Creative Collaboration Through Improv

Friday, 17 February, 2012

During my regular trips to London I often find myself looking for some light entertainment on aweekday night, and have recently attended several nights at The Comedy Store.

Through this I have re-discovered my enjoyment of improvised comedy, which is something takes place twice a week at The Comedy Store.

“The Comedy Store Players” is an established group of improvisers who have been entertaining the masses for the last 26 years. Co-founded by Mike Myers (yes, THAT Mike Myers) and Neil Mullarkey, the others core members include Josie Lawrence, Andy Smart, Paul Merton, Richard Vranch, and Lee Simpson and together they have entered the Guinness Book of World Records as the longest running comedy show with the same cast.

What I have since discovered from spending several enjoyable evenings watching the “players” is that the success of failure of their performance relies entirely on PURE collaboration. Now I am well aware that “collaboration” is one of those buzzwords that it’s seen as very cool to use and throw into an agile conversation. But I don’t think many people really understand what collaboration really looks like. In this blog post, I’ll share a few things I have learned from the world of Improv so far, and how it can apply to you and your team.

Offers and Blocks – the Core of Collaboration

Improv in its simplest form involves two people in an imaginary scene. As dialogue begins, the “actors” have to build on the question/statement/observation the other actor adds. Neither party can possibly know where the scene is going at any point, but an improvising actors skill lies in the ability to add to the other actors input. At TEDx Bath, Neil Mullarkey states that improvisers look for something they call an “offer”. An offer is a piece of dialogue that the other improviser can build on.

Imagine the following scene – Two people meet in a coffee shop.

 “Can I get you something to drink, sir?” is an offer. This allows the story to unfold and the scene to be created. The other actor has several ways answer to add more to the scene.

Should the actor reply with “No, thanks”.  This is something known in the world of Improv as a block. It’s a statement that doesn’t give the other actor in the scene anything to build on. Had the response been “Yes please, and have you got any of those “special” muffins today?” this would have been an offer.

Great improvisers are able to turn a block into an offer. Given the block “No, thanks” an offer could be made in return, “Thank goodness for that, I’m terrible at making coffee anyway.” This gives the opportunity to explore why this person works in a coffee shop when their coffee making skills are so poor!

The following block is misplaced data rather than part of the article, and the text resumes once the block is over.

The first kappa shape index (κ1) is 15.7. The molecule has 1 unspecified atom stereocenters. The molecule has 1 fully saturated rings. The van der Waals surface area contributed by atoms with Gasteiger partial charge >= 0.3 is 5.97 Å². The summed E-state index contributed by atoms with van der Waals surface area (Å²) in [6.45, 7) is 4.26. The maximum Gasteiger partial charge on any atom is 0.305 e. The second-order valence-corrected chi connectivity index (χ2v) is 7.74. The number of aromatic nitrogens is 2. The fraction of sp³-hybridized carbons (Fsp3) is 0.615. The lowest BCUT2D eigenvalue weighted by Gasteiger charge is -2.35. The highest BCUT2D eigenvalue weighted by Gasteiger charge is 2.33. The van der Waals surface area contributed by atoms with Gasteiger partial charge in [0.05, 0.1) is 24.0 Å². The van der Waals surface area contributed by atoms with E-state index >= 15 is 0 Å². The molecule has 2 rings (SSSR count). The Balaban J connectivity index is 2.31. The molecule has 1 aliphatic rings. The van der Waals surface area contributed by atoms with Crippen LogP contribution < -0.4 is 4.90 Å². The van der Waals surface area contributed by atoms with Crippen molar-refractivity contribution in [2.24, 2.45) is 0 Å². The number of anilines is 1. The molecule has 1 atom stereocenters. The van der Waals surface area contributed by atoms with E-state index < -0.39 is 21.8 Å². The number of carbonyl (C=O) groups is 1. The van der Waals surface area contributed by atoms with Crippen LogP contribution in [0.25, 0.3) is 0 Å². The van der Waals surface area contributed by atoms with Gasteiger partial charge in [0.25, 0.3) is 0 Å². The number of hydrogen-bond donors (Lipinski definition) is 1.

This is a technique that I have taught in classes known as “Yes, but” vs. “Yes, and” as a way to try and instil a collaborative culture in my students. Answering with a “yes, and” naturally creates an offer. I am sure we can all think of people in our teams who have a natural “offer” style, but they all an awful lot of people who are natural “blockers”. These people can prevent collaboration from occurring within teams, especially if the other team members cannot covert those blocks into offers, to help the team build on their ideas.

One Word Story-Telling: An Easy Improv Collaboration Game to Try

This is a nice simple game I picked up from watching the Comedy Store Players, which demonstrates those offers and blocks very easily. It’s fun too; you can play it with your friends and families around the dinner table.

Within a small group of people (sitting in a circle), name three story elements. I usually pick a character, household object and a location. The group has to tell a story by only saying one word each, before the next person has a go. There will be offer and blocks galore, and you will spot people who can convert one into the other. Try it with your teams too, it’s good fun!


Due to my own curiosity to learn more about improv and collaboration, I have managed to secure a small one-day workshop with Neil Mullarkey, co-founder of the Comedy Store Players. Neil’s workshop teaches a simple framework to help foster a creative and collaborative environment in your teams. As a bonus, this workshop will be held at the famous Comedy Store in London, on 21st June 2012.

If you have read this far in my blog, you will be the first to hear about this unique event, so if you are interested in joining me at the workshop please leave your email address in the comments sections below and I will send you an invite. Limited spaces will be available.

Reference: Neil Mullarkey @ TEDx Bath